The BBA is now integrated into UK Finance. Please go to www.ukfinance.org.uk for new content and updates from UK Finance.
Material published by BBA prior to 1st July 2017 is still available on this website.
From 1 July 2017, the finance and banking industry operating in the UK will be represented by a new trade association, UK Finance. It will represent around 300 firms in the UK providing credit, banking, markets and payment-related services. The new organisation will take on most of the activities previously carried out by the Asset Based Finance Association, the British Bankers’ Association, the Council of Mortgage Lenders, Financial Fraud Action UK, Payments UK and the UK Cards Association.x
Crucial Brussels summit draws to a close
There is widespread coverage of the European Council summit as it comes to a close today. City AM (p1) reports that Downing Street warned yesterday that EU leaders had made “no real progress” agreeing the UK’s new settlement as talks continued overnight. The Prime Minister said: “If we can get a good deal, I’ll take that deal. But I won’t take a deal that doesn’t meet what we need.” The Times (£, p1) states that Belgium and France are pushing for the inclusion of a ‘last chance’ clause, which would effectively mean the UK could not renegotiate better terms in future. The Telegraph (p1) reports that more than 80 FTSE 100 businesses will come out in favour of staying in the EU ahead of the referendum.
Mortgage lending climbs to eight year January high
Mortgage lending had its strongest start to the year for eight years, according to figures released by the Council of Mortgage Lenders yesterday (City AM, p7). BBC News reports that homebuyers borrowed £17.9bn in January as buy-to-let landlords rushed to pre-empt forthcoming tax changes. That represents a 21 per cent rise on the same month last year. CML Economist Mohammad Jamei said: “We still only see limited upside potential going forwards, as the number of properties for sale on the market remains low and affordability pressures weigh on activity.”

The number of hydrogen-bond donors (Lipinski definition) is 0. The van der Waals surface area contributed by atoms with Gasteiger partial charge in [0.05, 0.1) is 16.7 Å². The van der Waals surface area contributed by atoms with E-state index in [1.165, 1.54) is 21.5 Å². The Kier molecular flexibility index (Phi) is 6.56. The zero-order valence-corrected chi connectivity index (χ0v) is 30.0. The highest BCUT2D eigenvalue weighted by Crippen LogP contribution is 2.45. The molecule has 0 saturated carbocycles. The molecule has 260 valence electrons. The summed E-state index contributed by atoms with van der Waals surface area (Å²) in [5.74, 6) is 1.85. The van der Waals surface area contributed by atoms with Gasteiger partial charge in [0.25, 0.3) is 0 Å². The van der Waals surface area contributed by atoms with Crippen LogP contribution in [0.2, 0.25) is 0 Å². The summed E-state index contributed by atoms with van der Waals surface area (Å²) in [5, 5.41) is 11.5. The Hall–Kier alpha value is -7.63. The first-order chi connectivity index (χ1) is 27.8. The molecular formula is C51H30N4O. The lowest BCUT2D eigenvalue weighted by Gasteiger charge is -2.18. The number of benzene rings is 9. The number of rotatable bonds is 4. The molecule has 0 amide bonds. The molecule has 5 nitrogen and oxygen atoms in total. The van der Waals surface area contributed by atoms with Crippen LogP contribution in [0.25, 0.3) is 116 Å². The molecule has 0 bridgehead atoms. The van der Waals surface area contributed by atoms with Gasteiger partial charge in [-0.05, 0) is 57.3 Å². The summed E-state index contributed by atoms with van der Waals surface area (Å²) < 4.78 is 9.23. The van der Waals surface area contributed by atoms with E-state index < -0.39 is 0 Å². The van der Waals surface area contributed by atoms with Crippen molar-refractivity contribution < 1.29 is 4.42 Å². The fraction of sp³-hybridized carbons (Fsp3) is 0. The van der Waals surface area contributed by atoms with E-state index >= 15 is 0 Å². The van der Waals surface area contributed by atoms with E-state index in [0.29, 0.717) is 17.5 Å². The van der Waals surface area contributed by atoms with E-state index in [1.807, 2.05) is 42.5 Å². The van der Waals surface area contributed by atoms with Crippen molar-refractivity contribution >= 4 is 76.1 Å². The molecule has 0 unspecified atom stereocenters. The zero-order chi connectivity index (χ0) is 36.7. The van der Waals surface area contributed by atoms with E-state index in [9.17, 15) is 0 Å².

Latest from the BBA
Register now for the BBA forthcoming webinar on ‘Top Risks for 2016’ which will take place on Thursday 25th February. Click here to register your free place.
On 15th March, the BBA is running its popular one day workshop on ‘Enhancing Your Sanctions Compliance Programme’. Fully updated to incorporate the recent lifting of sanctions on Iran, this workshop will provide you and your team with a solid knowledge and understanding of sanctions. Click here to register.
Latest from our sponsor Jaywing
The IFRS 9 deadline is closer than you think… Read a blog by Jaywing’s Risk Practice Director, Ben O’Brien’s, on how the IFRS 9 deadline is drawing closer, what is holding firms back and how can organisations succeed.
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European Council summit closes
Stat of the day
£17.9bn – the amount that homebuyers borrowed in January (Source: Council of Mortgage Lenders).
Bloomberg looks at digital payments technology from the likes of Apple and Google, examining whether it poses a serious challenge to the banking industry.
The FT (£, p4) looks at how peer-to-peer lending is becoming increasingly mainstream as banks collaborate with the digital lending platforms.
Sir Jon Cunliffe, the Deputy Governor of the Bank of England, has said market expectations that UK interest rates will remain on hold until 2019 are not justified (Telegraph, p5).
HSBC is launching voice recognition and touch security services in the UK to up to 15 million banking customers (BBC News).
Productivity in Britain’s financial services sector has fallen significantly since 2009, official figures have revealed (City AM, p2).
Matteo Renzi, Italian Prime Minister, has warned that he is ready to block proposals from Germany that would limit banks’ holdings of government debt as part of the creation of a common deposit insurance scheme for the Eurozone (FT, £, p10).
The OECD has called for its richer members to relax their austerity plans and spend more on infrastructure projects to boost growth (Guardian, p25).
Iran’s Bank Mellat will seek damages against the UK Government after the European Court of Justice ruled that its assets should not have been frozen from 2010 (Reuters).
China’s central bank is boosting liquidity in the banking system amid unprecedented capital outflow (FT, £, p6).
What the commentators say
Alex Brummer writes about the OECD’s February economic outlook report, highlighting how it demonstrates the need for structural reform in the EU (Daily Mail, p75).